A Dog's Life: Furry Friend Helps Young Patients Smile - and Heal

Bailey is excited to visit his friends at Cohen Children’s every Friday.

“Is Bailey coming today?” That’s the first question most children ask when they arrive for treatment at the Pediatric Ambulatory Chemotherapy and Transfusion Center at Cohen Children’s Medical Center.

Bailey — a big, fluffy Australian Labradoodle — is also excited to see the children. “As soon as we arrive, his tail starts wagging a mile a minute,” said his human, Mike Kroeber. “He loves coming here as much as the kids love seeing him.”

Bailey is a celebrity to more than just the kids at Cohen Children’s. Staff also adore him, said Maura Tully, Cohen Children’s pet therapy coordinator. “When he’s on the floor, they get to step away from the stress and rigors of their jobs for just a minute,” she explained. “Everyone relaxes.”

In fact, Bailey is very special to many people and does so much for Cohen Children’s that he’s been awarded Volunteer of the Year for 2014. (Sadly, because of regulations where the event is being held, Bailey can’t attend. But there’s a good chance he’ll get a doggie bag!)

A Big Dog with a Big Heart

Bailey’s story started when Mr. Kroeber and his wife, Chris, wondered how to give back to the community. “One way you get involved is through your kids’ school. We don’t have kids,” he said. But when they decided they wanted someone to care for, they immediately thought of a dog.

They had one problem, however: Ms. Kroeber’s allergies. “We had to find a hypo-allergenic breed,” Mr. Kroeber explained.

That’s when they discovered Bailey. His breed had the reduced allergen quality they sought.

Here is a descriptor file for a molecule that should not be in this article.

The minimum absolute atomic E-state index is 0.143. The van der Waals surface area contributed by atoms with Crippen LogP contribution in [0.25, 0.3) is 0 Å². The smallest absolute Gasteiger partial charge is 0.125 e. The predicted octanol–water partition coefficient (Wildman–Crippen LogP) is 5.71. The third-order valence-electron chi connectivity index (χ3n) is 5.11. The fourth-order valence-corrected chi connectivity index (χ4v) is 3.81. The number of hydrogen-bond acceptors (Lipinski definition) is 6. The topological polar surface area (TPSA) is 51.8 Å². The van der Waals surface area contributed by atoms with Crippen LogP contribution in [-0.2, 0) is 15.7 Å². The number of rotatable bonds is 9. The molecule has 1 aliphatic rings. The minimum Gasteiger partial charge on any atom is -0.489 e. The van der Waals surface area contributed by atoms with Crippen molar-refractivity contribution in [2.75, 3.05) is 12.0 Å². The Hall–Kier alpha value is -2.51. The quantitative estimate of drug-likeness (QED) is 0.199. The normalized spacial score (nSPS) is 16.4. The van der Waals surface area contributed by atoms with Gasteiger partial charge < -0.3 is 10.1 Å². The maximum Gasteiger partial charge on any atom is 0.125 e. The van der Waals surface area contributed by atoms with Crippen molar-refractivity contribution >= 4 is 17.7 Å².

A friend suggested that Bailey would make a great therapy dog, so Mr. Kroeber and Bailey started working toward becoming a certified therapy team. “Bailey is brilliant. He was one of the youngest dogs to pass the Therapy Dog International test,” Mr. Kroeber said.

Today, Mr. Kroeber is as much of a celebrity as Bailey. “Mike is wonderful with children. He shows them how to get Bailey to do tricks,” said Faye Hochheiser, senior child life specialist at Cohen Children’s. “It takes their minds off their procedures. For a moment, they’re able to have fun playing with a dog. They light up when Bailey’s around.”

Helping kids learn how to give commands to Bailey is intentional on Mr. Kroeber’s part. “Bailey can sit, roll over, shake, give high fives, play patty cake, balance food on his nose and dance, among other things. I think it’s important that the kids have a chance to tell someone else what to do in a place where they often have to do what others tell them. My hope is that they don’t feel quite so powerless,” said Mr. Kroeber.

A Well-Rounded Ambassador

Bailey and Mr. Kroeber visit the outpatient chemotherapy and transfusion center every Friday, as well as the adolescent eating disorders group on Wednesdays. Ms. Kroeber joins them when she can. Hospital physicians and administrators have also banded together to make it possible for hospitalized patients to visit with Bailey, as long as they don’t have contact restrictions based on their treatment.

Bailey is also a favorite at hospital events like fund-raisers and blood drives. “He’s always good for rounding up a few more pints or dollars,” said Mr. Kroeber.

Bailey’s gentle demeanor and ease around people is a testament not only to his breed, but also to the care and attention he receives from his humans and all his friends at Cohen Children’s. “He’s a great dog; the best,” Mr. Kroeber said. “It’s a real joy for us to be able to help kids heal.”

 

WOOF! Do you want to join Bailey’s fan club? Follow him on Instagram at instagram.com/baileydoodle.

 

Want to help others?

To find out how you can help Cohen Children’s Medical Center be there for the thousands of patients and families who need care each year, call 516-465-2562.



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